Interview: Paul Bettany says 'Transcendence' is about 30 years away
"Transcendence" star Paul Bettany talks about how "Transcendence" is likely to come true, and how technology has made us less social.
In "Transcendence," Paul Bettany's character is the first to raise concerns about plans to upload the consciousness of his friend (Johnny Depp) onto a computer as his body fails him. And apparently in real life it takes much less than that to get Bettany to get worried about technology.
The technology in the film — how plausible is that, do you think?
Interestingly enough, I went to see a man at Cal Tech university, one of the foremost neuroscientists in the world. He'd read the script, and I said, "Look, I'm just wondering, how far-fetched is this idea?" And he said, "30 years." In 30 years we'll upload a human brain into a computer. Like you would a song onto an iPod. And I went, "But that's immortality," and he went, "Yes." And this guy isn't a kook. He believes, as do most neuroscientists in the world, that our future is inextricably linked with machinery, and that is the next stage in our evolution.
How do you feel about that?
I don't know, I think I feel rather like [my character]: a little concerned about the whole idea. Are we human at that point? Probably not. Is there conception, are there children? I mean, it would be the first organism in the history of this planet — which has seen 98 percent of the species that have lived on it wiped out and succumbed to evolution — that opts out of that cruel process. That's an extraordinary thought. I don't know, I'm an Englishman who lives in New York, and it's great that I can Skype with friends and family across the globe like that. I can talk to them and that's fantastic. And yet when I was first in New York 20 years ago, it was a much more interesting town. People looked at each other. You used to bump into tourists, you know what I mean? Now you bump into people texting — and you're texting and nobody's in the place that they're in. So I don't know.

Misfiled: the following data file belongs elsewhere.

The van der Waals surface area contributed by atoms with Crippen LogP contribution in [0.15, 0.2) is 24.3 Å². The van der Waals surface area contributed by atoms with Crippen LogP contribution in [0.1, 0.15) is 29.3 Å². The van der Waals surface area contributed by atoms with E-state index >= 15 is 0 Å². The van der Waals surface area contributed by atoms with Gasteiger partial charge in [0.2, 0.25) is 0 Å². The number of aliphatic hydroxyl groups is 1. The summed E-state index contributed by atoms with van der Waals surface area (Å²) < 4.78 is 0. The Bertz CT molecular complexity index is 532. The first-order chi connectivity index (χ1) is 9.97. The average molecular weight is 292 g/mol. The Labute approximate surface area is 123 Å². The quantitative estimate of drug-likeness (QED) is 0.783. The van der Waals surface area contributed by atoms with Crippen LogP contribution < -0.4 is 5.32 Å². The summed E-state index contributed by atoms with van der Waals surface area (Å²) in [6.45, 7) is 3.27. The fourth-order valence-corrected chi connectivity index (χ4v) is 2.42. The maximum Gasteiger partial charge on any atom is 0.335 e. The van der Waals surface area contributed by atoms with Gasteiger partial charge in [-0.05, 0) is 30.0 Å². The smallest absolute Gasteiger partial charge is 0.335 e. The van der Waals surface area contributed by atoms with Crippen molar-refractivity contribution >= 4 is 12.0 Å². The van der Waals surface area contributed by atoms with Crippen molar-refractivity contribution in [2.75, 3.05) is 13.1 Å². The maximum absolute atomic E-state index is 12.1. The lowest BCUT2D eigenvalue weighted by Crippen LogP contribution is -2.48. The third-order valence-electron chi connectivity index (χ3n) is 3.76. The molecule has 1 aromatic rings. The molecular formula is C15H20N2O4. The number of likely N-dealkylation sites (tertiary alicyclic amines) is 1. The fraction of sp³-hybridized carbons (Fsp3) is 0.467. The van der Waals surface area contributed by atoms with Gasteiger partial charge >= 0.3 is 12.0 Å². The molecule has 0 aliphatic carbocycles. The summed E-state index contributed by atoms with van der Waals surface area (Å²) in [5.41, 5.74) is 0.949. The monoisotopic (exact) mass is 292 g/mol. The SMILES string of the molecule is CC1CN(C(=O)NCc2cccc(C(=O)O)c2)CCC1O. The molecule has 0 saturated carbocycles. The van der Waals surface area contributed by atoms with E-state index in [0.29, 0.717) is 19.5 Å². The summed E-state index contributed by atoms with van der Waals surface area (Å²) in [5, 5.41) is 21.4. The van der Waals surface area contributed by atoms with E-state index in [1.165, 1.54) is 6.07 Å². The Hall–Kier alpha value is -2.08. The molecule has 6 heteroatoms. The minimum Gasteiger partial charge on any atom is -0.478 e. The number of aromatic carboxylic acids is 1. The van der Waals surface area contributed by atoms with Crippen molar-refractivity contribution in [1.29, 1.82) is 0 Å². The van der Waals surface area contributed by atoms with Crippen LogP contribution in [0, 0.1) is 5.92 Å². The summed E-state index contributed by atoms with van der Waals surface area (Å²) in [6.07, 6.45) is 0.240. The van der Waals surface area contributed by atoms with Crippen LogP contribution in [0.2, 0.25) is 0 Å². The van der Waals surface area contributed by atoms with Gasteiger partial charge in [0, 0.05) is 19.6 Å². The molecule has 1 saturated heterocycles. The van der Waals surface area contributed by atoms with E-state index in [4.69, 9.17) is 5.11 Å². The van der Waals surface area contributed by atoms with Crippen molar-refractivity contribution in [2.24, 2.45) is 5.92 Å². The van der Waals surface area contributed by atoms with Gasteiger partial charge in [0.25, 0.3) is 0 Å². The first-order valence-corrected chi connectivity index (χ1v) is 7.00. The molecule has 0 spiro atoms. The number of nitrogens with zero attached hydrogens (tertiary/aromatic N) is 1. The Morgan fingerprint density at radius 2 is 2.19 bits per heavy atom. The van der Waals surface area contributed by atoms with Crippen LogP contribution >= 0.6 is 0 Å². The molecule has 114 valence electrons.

I do miss certain things from the pre-cell phone days.
Right, yes. I remember being on the phone with people on Monday and you'd make an arrangement for Saturday and say, "I'll meet you at Leicester Square at 6:30 in the evening," and that was it. And you went there at 6:30 and they showed up. You'd ring up your girlfriend and sometimes it just rang and rang. And now you call somebody and you know their f—ing phone is right by them and they're rejecting your contact. I think that's f—ing unhealthy, maddening.
Do you personally have a sense of how far is too far?
I'm a father and I have rules about how long my children are on computer games and how much they're on their phones — and it's very easy to get swept up in it yourself. You know, you're texting and you're not playing blocks with your 2-and-a-half-year-old, and it's a sort of constant umbilical cord to the rest of your life all the time. I try to be quite strict about that with myself. But I think it's impossible for us to know. The power of computers is expanding exponentially. Kasparov laughed at the computer that he'd beat and then the next year lost. You're not talking about incremental growth. That's extraordinary, and potentially really frightening. What can we do to remain the masters of it? I'm not sure people right now are the masters of their connections with phones. I know people who have admitted to me that at dinner they'll go to the toilet to check their mail. That's not being in control — that's the need being in control of you.
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